It's the same on the software side. The case for Vista itself is hardly strong. As the product's ship date has slipped, so more of its new features have been ripped out. Now it is not entirely clear what the benefit of upgrading is (apart from the evergreen "better security", of course). And without the need for hardware and software upgrades, the associated consultancy and service costs disappear too: most of Vista's $40 billion "benefit" is not only a cost, but an unnecessary one at that.
As far as I can tell, the phrases "free software" and "open source" are not mentioned once in the white paper. The whole analysis ignores completely the rich and expanding world of free software as a possible alternative to Vista and its ecosystem. Instead, Vista is presented as the only possible option for those who wish to enjoy the benefits of "newer software", as IDC puts it.
In fact, many of the 100,000 jobs the white paper claims will be generated by Vista could just as easily be created if companies and users ignored Vista and turned to free software instead. Moreover, the wider benefits of nurturing free software - for example, in creating public resources that anyone can use - are increasingly being recognized. None of this is discussed in the IDC white paper because proprietary software - the only kind considered in the report - offers no such social and business bonus.
This, then, is Microsoft's FUD masterstroke: by focusing attention squarely on the overall costs to society, and redefining them as "cascading economic benefits", it has finally managed to come up with a way of looking at things where free software is always inferior.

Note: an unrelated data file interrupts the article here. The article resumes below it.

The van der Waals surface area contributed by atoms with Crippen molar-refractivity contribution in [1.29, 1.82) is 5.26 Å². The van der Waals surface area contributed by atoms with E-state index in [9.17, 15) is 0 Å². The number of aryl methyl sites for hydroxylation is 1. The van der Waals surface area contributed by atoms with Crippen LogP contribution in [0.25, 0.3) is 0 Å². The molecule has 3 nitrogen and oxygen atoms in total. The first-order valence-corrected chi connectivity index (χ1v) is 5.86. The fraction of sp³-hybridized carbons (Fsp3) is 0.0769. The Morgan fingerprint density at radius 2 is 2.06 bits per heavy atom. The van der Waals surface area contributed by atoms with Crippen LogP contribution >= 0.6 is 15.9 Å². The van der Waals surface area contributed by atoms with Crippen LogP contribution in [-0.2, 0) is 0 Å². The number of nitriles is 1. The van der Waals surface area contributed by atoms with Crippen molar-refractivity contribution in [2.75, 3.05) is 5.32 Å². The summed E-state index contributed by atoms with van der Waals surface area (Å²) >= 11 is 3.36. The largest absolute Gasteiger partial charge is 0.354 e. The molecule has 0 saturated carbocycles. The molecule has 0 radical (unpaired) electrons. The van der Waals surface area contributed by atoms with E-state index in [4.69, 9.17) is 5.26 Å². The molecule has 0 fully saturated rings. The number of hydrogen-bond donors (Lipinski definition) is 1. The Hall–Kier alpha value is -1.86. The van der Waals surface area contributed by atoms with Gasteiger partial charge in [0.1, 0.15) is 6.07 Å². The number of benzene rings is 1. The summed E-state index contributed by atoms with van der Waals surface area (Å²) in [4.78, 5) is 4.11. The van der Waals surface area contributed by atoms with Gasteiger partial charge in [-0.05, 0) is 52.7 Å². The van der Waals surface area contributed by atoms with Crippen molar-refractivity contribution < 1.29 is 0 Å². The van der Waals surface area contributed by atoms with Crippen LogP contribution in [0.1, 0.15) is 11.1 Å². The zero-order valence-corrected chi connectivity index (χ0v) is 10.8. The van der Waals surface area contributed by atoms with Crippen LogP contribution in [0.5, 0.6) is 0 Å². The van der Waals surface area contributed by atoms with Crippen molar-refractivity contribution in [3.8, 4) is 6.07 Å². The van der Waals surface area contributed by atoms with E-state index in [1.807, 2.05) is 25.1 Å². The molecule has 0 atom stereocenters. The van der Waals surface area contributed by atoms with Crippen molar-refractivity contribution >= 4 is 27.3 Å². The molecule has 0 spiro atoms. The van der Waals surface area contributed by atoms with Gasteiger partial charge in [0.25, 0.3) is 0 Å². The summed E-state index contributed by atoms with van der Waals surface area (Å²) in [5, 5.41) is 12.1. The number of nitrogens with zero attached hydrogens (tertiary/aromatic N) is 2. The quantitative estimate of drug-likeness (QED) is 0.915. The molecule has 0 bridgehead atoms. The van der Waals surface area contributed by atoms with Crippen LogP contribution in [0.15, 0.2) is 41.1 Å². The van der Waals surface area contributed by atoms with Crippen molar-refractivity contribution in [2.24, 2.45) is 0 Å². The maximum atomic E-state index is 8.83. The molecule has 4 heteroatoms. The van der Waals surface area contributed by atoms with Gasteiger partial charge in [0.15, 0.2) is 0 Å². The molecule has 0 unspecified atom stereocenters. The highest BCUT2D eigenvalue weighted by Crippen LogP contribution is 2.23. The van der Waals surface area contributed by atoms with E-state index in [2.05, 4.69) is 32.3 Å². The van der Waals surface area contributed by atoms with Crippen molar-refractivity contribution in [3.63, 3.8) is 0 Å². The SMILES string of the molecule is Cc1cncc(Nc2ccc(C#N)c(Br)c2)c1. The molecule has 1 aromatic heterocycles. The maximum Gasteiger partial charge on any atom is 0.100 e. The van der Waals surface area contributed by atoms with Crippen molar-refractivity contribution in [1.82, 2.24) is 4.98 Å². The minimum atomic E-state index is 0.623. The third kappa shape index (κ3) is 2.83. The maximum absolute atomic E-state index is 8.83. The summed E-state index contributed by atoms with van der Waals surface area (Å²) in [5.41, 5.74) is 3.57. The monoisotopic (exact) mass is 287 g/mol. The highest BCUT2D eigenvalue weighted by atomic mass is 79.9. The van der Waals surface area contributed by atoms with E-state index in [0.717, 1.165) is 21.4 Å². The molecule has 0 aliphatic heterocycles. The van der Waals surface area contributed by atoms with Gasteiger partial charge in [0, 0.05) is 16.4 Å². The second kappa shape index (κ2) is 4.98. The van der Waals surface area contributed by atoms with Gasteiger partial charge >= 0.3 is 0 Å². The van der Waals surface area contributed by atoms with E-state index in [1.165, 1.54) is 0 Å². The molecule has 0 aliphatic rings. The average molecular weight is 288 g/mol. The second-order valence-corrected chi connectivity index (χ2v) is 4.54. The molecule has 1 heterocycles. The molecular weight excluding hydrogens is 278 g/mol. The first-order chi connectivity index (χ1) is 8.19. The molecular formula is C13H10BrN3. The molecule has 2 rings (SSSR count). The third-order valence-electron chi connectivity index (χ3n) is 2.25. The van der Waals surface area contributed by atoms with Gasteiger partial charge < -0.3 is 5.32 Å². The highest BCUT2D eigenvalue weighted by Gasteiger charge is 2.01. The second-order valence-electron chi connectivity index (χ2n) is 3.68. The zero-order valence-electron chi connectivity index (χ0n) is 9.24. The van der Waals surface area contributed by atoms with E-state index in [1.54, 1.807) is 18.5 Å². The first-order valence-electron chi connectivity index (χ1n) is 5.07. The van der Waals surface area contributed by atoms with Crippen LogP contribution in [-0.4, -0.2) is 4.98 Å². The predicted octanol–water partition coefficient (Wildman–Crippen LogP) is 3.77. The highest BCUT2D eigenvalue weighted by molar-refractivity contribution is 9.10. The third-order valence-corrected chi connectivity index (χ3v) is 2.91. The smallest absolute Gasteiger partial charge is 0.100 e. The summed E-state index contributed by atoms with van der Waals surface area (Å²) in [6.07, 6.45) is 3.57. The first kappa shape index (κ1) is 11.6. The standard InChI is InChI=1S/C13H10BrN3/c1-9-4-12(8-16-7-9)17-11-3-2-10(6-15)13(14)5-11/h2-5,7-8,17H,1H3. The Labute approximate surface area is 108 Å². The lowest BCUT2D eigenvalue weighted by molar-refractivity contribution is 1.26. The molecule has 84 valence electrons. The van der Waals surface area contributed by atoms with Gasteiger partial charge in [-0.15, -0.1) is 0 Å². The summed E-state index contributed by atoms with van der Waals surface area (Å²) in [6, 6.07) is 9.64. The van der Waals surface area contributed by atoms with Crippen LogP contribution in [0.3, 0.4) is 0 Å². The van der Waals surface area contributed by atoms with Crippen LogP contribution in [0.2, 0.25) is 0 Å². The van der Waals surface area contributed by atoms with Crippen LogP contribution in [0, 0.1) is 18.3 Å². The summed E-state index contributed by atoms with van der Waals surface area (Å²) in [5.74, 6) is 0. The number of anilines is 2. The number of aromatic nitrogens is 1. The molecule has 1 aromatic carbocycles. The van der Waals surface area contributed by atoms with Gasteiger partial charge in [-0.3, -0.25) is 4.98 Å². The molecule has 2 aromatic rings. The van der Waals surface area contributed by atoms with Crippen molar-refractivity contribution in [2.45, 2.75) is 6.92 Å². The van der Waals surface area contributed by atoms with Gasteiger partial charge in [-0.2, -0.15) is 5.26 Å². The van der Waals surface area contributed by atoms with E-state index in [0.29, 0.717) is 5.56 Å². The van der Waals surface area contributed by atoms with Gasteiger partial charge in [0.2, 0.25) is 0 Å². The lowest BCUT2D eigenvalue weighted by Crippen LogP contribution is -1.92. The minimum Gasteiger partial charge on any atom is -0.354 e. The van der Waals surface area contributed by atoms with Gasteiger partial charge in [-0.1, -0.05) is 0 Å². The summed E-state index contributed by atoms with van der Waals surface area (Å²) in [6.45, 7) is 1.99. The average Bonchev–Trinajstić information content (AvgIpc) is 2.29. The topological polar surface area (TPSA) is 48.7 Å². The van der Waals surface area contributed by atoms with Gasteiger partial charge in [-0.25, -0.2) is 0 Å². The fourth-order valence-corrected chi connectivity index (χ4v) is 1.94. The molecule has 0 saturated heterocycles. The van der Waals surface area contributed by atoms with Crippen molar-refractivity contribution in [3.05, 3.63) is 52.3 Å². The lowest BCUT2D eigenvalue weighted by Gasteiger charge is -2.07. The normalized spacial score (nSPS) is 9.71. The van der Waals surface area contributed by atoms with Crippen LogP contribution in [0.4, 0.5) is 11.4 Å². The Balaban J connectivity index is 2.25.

Glyn Moody writes about free software at opendotdotdot.
Practical Task Scheduling Deployment
July 20, 2016 12:00 pm CDT
One of the best things about the UNIX environment (aside from being stable and efficient) is the vast array of software tools available to help you do your job. Traditionally, a UNIX tool does only one thing, but does that one thing very well. For example, grep is very easy to use and can search vast amounts of data quickly. The find tool can find a particular file or files based on all kinds of criteria. It's pretty easy to string these tools together to build even more powerful tools, such as a tool that finds all of the .log files in the /home directory and searches each one for a particular entry. This erector-set mentality allows UNIX system administrators to seem to always have the right tool for the job.
Cron traditionally has been considered another such a tool for job scheduling, but is it enough? This webinar considers that very question. The first part builds on a previous Geek Guide, Beyond Cron, and briefly describes how to know when it might be time to consider upgrading your job scheduling infrastructure. The second part presents an actual planning and implementation framework.